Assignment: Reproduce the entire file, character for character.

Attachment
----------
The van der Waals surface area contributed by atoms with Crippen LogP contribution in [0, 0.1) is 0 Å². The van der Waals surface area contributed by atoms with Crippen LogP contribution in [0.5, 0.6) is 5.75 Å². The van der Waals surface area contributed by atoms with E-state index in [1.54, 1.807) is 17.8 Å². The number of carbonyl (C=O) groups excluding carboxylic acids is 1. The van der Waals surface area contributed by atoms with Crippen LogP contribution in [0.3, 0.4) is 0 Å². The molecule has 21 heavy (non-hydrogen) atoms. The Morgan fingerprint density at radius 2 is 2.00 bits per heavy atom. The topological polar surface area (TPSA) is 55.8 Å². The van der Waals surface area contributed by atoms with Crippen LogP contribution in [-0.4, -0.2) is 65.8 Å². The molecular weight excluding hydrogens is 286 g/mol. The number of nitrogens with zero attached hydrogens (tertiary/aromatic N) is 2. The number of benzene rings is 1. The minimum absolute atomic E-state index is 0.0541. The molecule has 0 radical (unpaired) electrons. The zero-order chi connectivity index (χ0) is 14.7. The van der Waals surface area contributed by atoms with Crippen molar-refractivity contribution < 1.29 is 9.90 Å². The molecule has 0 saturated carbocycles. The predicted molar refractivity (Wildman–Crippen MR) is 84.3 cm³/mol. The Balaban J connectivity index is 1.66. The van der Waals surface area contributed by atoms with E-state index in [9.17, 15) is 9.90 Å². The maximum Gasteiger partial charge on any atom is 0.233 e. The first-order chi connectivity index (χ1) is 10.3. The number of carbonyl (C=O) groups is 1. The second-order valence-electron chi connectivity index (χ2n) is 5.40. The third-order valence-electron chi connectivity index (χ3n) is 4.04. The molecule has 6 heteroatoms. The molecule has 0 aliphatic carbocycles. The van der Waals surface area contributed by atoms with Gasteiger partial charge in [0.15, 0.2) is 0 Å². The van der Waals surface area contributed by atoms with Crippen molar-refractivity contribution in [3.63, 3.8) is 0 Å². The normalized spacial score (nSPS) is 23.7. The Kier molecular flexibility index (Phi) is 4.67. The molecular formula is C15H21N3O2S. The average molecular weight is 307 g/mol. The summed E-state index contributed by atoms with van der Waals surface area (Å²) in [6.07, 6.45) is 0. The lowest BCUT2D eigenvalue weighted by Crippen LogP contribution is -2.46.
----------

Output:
The van der Waals surface area contributed by atoms with Crippen LogP contribution in [0, 0.1) is 0 Å². The van der Waals surface area contributed by atoms with Crippen LogP contribution in [0.5, 0.6) is 5.75 Å². The van der Waals surface area contributed by atoms with E-state index in [1.54, 1.807) is 17.8 Å². The number of carbonyl (C=O) groups excluding carboxylic acids is 1. The van der Waals surface area contributed by atoms with Crippen LogP contribution in [0.3, 0.4) is 0 Å². The molecule has 21 heavy (non-hydrogen) atoms. The Morgan fingerprint density at radius 2 is 2.00 bits per heavy atom. The topological polar surface area (TPSA) is 55.8 Å². The van der Waals surface area contributed by atoms with Crippen LogP contribution in [-0.4, -0.2) is 65.8 Å². The molecular weight excluding hydrogens is 286 g/mol. The number of nitrogens with zero attached hydrogens (tertiary/aromatic N) is 2. The number of benzene rings is 1. The minimum absolute atomic E-state index is 0.0541. The molecule has 0 radical (unpaired) electrons. The zero-order chi connectivity index (χ0) is 14.7. The van der Waals surface area contributed by atoms with Crippen molar-refractivity contribution < 1.29 is 9.90 Å². The molecule has 0 saturated carbocycles. The predicted molar refractivity (Wildman–Crippen MR) is 84.3 cm³/mol. The Balaban J connectivity index is 1.66. The van der Waals surface area contributed by atoms with E-state index in [9.17, 15) is 9.90 Å². The maximum Gasteiger partial charge on any atom is 0.233 e. The first-order chi connectivity index (χ1) is 10.3. The number of carbonyl (C=O) groups is 1. The second-order valence-electron chi connectivity index (χ2n) is 5.40. The third-order valence-electron chi connectivity index (χ3n) is 4.04. The molecule has 6 heteroatoms. The molecule has 0 aliphatic carbocycles. The van der Waals surface area contributed by atoms with Gasteiger partial charge in [0.15, 0.2) is 0 Å². The van der Waals surface area contributed by atoms with Crippen molar-refractivity contribution in [3.63, 3.8) is 0 Å². The normalized spacial score (nSPS) is 23.7. The Kier molecular flexibility index (Phi) is 4.67. The molecular formula is C15H21N3O2S. The average molecular weight is 307 g/mol. The summed E-state index contributed by atoms with van der Waals surface area (Å²) in [6.07, 6.45) is 0. The lowest BCUT2D eigenvalue weighted by Crippen LogP contribution is -2.46.